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Merkiavelli - The Titfield Thunderbolt
Heisenberg might have stayed here
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Merkiavelli
Book Review: Angela Merkel - Europe's most influential leader, by Matthew Qvortrup
Unsurprisingly, a fair few political books show up in the work book sale, and I thought this would be interesting. Politicians are often viewed differently at home and abroad - Thatcher and Gorbachev are two obvious examples of leaders whose overseas reputation is much more positive than the domestic view.

There were some surprises from the off. I hadn't realised that Merkel was born in West Germany; her family moved to the East a few weeks later, where her father had a job as a Lutheran pastor. It seems clear that Merkel was brought up in a family that complied with the regime, but no more. A promising education led to a university career, but with that, a short-lived marriage. The characteristic of long and careful consideration and consensus-building is one that Qvortup introduces as 1989 approaches, with Merkel tentatively entering into political discussion, but then, having first joined a small party in the last months of the DDR, she found herself propelled upwards rapidly into the CDU. During the 1990s she had a largely successful career, though not without occasional setbacks and bruises. Another theme emerges - that of being a survivor, biding time, and taking out political enemies when the opportunity presents itself.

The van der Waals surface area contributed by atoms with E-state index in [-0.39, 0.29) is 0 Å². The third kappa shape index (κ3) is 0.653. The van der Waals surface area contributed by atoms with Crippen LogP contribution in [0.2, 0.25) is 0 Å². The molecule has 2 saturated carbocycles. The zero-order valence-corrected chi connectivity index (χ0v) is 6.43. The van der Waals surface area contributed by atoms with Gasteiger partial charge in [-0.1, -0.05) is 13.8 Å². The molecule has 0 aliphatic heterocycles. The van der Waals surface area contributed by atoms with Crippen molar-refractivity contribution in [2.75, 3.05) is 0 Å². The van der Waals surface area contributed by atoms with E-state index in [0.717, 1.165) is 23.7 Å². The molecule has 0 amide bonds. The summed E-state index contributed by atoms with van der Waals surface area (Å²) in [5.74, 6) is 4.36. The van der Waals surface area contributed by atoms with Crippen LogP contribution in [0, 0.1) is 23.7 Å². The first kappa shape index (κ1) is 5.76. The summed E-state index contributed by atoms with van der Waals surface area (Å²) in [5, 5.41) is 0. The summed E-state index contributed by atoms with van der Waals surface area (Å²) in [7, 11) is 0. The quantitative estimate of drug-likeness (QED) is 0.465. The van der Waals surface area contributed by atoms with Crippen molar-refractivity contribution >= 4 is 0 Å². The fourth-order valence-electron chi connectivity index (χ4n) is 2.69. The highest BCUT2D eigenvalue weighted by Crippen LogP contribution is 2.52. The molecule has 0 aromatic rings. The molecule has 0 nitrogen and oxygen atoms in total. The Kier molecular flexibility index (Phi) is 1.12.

Qvortup's biography paints a sympathetic picture, and it would be interesting to discover alternative perspectives. One thing that is striking, given the current political climate, is that Merkel is in many ways an outsider in the CDU/CSU - much less socially conservative than the grass roots of the party, but more popular with the general public, at least until the refugee crisis. It's not yet clear whether she will survive this year's elections, or whether Enoch Powell's comment about all political careers ending in failure will be validated again.

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